Emerson Brooks: I can’t stand how devilishly handsome the writers made him. I mean come on, I thought Chandler was supposed to be the good looking one. Just kidding, I can honestly say there was nothing I disliked about playing the role. It was a dream role that I will be forever grateful to Steven Kane and TNT for giving me the opportunity to play.
SMS: Going back to that loyalty aspect of Joe. When he met him, he was told to take command of Nathan James. He did, but eventually gave it back because he believed in Chandler and what was going on right then, right there. This season, that loyalty appears as strong as ever, even with the president second guessing Chandler’s resolve. If push comes to shove again, where do you think Joe lands? Would he follow orders or stick with Chandler? What goes through an officer’s head in moments like that?
Emerson Brooks: To be precise, he gave back command of Nathan James at the tip of a rifle barrel, not of his own free will. He did subsequently see the reasoning behind Chandlers actions and was willing to give him a chance, even though he felt he may be disobeying the orders of the President. Chandler was right, the president was compromised, and Meylan was able to see that in a dangerous world, it isn’t all back and white. There is often a grey area where the hard decisions are made. This applies to the real world as well. At the end of the day, Meylan will do what he feels is the right, just action to take. Same with the army officer that still lives inside of me.
SMS: From the viewer’s perspective, The Last Ship looks well made, and done with enough attention to little things to make the whole thing feel plausible – without getting stuck in details and minutia. I still describe it to people as the template for a great military TV show to people that haven’t watched it yet. Can you describe your experience on The Last Ship?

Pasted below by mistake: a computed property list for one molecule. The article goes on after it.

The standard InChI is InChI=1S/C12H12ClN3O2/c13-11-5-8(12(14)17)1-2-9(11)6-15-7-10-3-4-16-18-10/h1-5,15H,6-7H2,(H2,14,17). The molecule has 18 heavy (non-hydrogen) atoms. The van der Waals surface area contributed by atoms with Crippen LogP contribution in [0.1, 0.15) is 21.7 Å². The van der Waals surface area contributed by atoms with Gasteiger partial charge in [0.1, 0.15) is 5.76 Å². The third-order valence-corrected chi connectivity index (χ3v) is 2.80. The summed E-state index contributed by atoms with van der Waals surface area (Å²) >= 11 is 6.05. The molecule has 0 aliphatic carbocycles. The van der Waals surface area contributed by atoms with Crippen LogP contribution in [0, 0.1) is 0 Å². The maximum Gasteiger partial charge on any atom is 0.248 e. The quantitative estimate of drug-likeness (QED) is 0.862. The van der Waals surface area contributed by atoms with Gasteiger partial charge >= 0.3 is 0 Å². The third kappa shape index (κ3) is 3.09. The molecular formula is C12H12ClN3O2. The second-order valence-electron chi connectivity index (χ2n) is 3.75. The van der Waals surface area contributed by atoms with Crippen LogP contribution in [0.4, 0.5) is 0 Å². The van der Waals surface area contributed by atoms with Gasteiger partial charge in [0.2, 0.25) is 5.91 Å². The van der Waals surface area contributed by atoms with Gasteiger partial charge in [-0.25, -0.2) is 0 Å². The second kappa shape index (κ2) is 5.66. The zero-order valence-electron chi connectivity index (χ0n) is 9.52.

Emerson Brooks: That is a good observation and a difficult needle to thread, so to speak. We have brilliant writers that are able to blend the theatrical fantastic with the real world the Navy lives in. We also have an advisor from the Navy on set at all times because our first mission is to get it right when it comes to representing our country.
SMS: Any chance we’ll see Admiral Joe at sea before the end of the season?
Emerson Brooks: A very good chance. The question is, how does he go from a land based command center to naval vessel? It’s going to be a fun ride.
SMS: Now that The Last Ship has finished filming, where else can we find you? Any upcoming projects you’d like to tell me about? Anything secret?
Emerson Brooks: A few secrets I can’t disclose, but I am writing this from an airplane on my way home from an exciting shoot for Macgyver on CBS. I will also be making an appearance in Arrested Development and The Orville. Make sure to tune in!
SMS: Thanks, Emerson, for taking the time to answer these questions. I wish you luck and look forward to seeing Admiral Joe for the next few Sundays on TNT.
Emerson Brooks: Thank you!